A Cabinet reshuffle is expected this year after Prime Minister Hun Sen warned that if there were no quick and effective reforms, several cabinet ministers would be removed. The Ministry of Transport and Ministry of Agriculture have been rated as the lowest performers, but other ministries require systematic reforms as well. Ministers are being given a clear choice: institutional reforms or leadership change.
Rating and ranking the performance of government ministries is a welcome move. However, two sets of questions arise: what kind of institutions and/or mechanisms should be developed to objectively and scientifically evaluate ministries and what criteria, benchmark, and elements should be used to make assessments?
Public opinion obviously matters. The recipients of public services are well aware of the shortcomings and weaknesses of public institutions. If the government is willing to deepen reforms, it needs to establish an institutionalized feedback and complaint system.
Feedback and complaint forms should be made available and conveniently accessible to local communities. A more institutionalized and systematic online feedback system needs to be created in addition to the existing and proliferating Facebook pages.
However, skeptics and critics question and doubt the effectiveness of public sector reforms due to the fact that the state institutions have become complex networks of group and family interests. Internal power competition, nepotism and corruption have become more sophisticated and difficult to tackle.
Mr. Hun Sen has warned and alerted ministers about the need to reform several times, but no concrete reforms have been implemented. After the “watershed election” in 2013, in his remarks at the first Cabinet meeting on September 25, 2013, he urged his newly appointed ministers to practice self-criticism. “Look at yourself in the mirror, take a bath, and rub off dirt from your body, if there is any…We must change or we will fail…We must change our attitude, way of thinking and action in delivering on our election promises,” he firmly stated.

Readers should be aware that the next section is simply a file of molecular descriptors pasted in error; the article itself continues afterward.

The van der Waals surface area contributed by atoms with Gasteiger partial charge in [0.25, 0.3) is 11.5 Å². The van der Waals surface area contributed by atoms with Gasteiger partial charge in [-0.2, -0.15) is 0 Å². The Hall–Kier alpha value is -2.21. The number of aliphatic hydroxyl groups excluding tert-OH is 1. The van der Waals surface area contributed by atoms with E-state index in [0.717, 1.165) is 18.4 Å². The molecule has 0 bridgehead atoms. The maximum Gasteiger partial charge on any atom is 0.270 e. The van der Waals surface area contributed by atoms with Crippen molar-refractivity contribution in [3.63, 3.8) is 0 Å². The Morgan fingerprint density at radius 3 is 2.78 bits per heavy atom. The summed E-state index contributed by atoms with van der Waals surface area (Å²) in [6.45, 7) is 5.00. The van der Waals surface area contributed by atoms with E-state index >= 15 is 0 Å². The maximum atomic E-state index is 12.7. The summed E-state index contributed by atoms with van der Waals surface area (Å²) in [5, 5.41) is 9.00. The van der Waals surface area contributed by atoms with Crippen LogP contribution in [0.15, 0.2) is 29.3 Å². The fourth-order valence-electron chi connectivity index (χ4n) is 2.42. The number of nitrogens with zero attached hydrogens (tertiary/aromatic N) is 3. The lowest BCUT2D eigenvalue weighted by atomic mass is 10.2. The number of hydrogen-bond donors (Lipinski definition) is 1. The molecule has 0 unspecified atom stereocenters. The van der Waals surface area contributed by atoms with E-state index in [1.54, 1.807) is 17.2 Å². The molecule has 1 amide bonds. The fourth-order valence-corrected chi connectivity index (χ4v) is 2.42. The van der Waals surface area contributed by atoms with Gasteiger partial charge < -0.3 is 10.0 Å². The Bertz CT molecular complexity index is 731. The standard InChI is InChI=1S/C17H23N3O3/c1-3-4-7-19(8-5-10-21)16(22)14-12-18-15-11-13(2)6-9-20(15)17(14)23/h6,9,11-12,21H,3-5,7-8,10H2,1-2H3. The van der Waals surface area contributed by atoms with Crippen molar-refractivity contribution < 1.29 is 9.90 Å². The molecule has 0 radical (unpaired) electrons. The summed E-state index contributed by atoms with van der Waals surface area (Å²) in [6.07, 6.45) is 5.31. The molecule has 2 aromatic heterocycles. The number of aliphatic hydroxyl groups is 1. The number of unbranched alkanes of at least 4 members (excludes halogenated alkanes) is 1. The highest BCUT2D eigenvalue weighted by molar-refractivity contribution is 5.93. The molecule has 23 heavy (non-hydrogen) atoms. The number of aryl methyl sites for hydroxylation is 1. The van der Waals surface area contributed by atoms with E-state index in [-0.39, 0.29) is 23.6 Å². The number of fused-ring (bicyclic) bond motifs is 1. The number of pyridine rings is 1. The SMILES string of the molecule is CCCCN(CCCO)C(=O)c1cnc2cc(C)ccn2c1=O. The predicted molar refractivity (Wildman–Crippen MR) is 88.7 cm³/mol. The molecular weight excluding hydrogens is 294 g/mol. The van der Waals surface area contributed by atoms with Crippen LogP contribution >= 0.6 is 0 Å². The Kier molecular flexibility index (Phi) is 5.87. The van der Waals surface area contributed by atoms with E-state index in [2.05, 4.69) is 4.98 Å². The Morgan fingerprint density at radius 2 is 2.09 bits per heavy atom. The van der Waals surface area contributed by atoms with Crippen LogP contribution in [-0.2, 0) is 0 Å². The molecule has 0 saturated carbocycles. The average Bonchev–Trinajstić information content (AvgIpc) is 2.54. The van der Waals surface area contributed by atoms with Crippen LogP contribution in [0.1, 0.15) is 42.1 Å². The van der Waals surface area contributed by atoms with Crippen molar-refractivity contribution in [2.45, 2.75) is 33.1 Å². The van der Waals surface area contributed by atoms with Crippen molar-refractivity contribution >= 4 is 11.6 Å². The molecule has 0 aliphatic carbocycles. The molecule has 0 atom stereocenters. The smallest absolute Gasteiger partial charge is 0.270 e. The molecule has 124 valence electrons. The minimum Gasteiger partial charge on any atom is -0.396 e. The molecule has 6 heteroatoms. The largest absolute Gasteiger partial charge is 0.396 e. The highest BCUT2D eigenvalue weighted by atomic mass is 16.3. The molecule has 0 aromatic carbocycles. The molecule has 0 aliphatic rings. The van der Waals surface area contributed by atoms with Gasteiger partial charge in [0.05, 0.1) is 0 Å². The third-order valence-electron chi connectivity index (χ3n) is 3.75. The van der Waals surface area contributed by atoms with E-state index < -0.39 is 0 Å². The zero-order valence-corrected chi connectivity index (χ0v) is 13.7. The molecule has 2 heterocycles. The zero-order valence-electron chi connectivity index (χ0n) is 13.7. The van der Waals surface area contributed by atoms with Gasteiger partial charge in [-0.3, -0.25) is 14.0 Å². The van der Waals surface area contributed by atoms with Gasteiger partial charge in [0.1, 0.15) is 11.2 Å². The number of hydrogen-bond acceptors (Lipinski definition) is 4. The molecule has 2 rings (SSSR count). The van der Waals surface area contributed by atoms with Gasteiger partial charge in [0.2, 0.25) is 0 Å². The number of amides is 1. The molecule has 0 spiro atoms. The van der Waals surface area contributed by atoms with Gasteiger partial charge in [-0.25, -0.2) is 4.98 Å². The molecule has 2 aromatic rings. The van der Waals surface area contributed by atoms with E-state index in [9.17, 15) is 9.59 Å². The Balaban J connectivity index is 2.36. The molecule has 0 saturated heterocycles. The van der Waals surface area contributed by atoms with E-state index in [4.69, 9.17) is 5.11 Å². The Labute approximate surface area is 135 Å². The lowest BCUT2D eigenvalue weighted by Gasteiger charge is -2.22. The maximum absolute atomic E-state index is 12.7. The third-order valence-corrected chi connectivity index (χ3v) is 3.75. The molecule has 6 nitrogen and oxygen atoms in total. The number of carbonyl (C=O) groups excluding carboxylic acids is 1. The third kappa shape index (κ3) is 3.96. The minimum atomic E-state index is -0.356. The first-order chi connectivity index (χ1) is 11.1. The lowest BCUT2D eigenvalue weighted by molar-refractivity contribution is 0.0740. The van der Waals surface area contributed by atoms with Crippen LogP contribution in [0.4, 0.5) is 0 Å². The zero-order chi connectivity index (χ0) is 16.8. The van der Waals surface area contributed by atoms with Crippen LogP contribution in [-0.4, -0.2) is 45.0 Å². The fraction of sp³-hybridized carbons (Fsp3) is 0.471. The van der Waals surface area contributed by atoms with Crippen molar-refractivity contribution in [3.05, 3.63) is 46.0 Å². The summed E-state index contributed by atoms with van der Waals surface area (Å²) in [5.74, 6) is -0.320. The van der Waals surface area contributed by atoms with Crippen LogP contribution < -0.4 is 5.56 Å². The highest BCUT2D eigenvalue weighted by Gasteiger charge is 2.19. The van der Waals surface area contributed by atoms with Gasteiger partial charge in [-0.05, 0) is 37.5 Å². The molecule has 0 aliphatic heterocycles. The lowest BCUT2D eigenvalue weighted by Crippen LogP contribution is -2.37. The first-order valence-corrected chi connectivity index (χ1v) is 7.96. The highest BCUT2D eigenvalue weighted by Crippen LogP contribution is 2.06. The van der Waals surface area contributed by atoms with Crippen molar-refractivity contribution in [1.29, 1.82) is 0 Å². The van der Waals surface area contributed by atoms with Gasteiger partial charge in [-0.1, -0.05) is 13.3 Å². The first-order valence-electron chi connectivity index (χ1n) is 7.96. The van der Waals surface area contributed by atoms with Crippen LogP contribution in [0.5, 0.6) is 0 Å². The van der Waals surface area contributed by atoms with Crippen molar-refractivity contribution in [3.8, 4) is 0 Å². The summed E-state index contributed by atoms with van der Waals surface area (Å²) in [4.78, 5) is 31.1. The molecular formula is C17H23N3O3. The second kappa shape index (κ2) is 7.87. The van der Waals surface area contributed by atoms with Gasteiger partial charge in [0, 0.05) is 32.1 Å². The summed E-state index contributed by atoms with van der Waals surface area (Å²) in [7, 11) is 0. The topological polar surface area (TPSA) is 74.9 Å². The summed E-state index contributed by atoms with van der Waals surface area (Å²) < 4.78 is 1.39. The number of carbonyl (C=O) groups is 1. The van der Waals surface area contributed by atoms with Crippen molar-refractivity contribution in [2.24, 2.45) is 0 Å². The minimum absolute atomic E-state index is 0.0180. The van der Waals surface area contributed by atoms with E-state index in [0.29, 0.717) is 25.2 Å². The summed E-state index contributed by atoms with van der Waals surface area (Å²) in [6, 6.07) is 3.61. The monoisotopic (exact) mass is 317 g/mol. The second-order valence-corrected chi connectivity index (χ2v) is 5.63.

Time is running out for the ruling Cambodian People’s Party (CPP) to accelerate reforms and leadership change. The symptoms of bad governance are clear. It is now up to the prime minister, who needs to face the hard truth, whether to have “simple treatment” or “surgery” for his administration.
“Surgery” is a painful process. However, even though it involves risks and comes with a certain level of uncertainty, it is a necessary process to get to the roots of the problem. Mr. Hun Sen has enough confidence, political support, and popular support to decisively reshuffle Cabinet ministers and deeply reform the public sector.
Strong leadership is required to deliver results-oriented reforms. Bureaucratic capacity is needed to effectively implement a reform agenda. Meritocracy is vital to recruit qualified staff to do the job.
Reforms should not only aim to win elections but also to build a legacy for future generations. Transparent, accountable, responsive and accountable state institutions are fundamental to sustainable peace and development.
While Prime Minister Hun Sen has been recognized as the main architect of peace building in Cambodia, particularly through his win-win policy of neutralizing the remnants of the Khmer Rouge, he falls short of promoting good governance in the Kingdom.
In the final phase of his political leadership and stewardship – how long he will stay in power depends on people’s choice and his own will – he has shown his commitment to implement necessary reforms to strengthen state institutions.
A Cabinet reshuffle will mark the new beginning of public-sector reform. It should be followed by bureaucratic reforms that ensure meritocracy takes hold. Now is the time to be serious.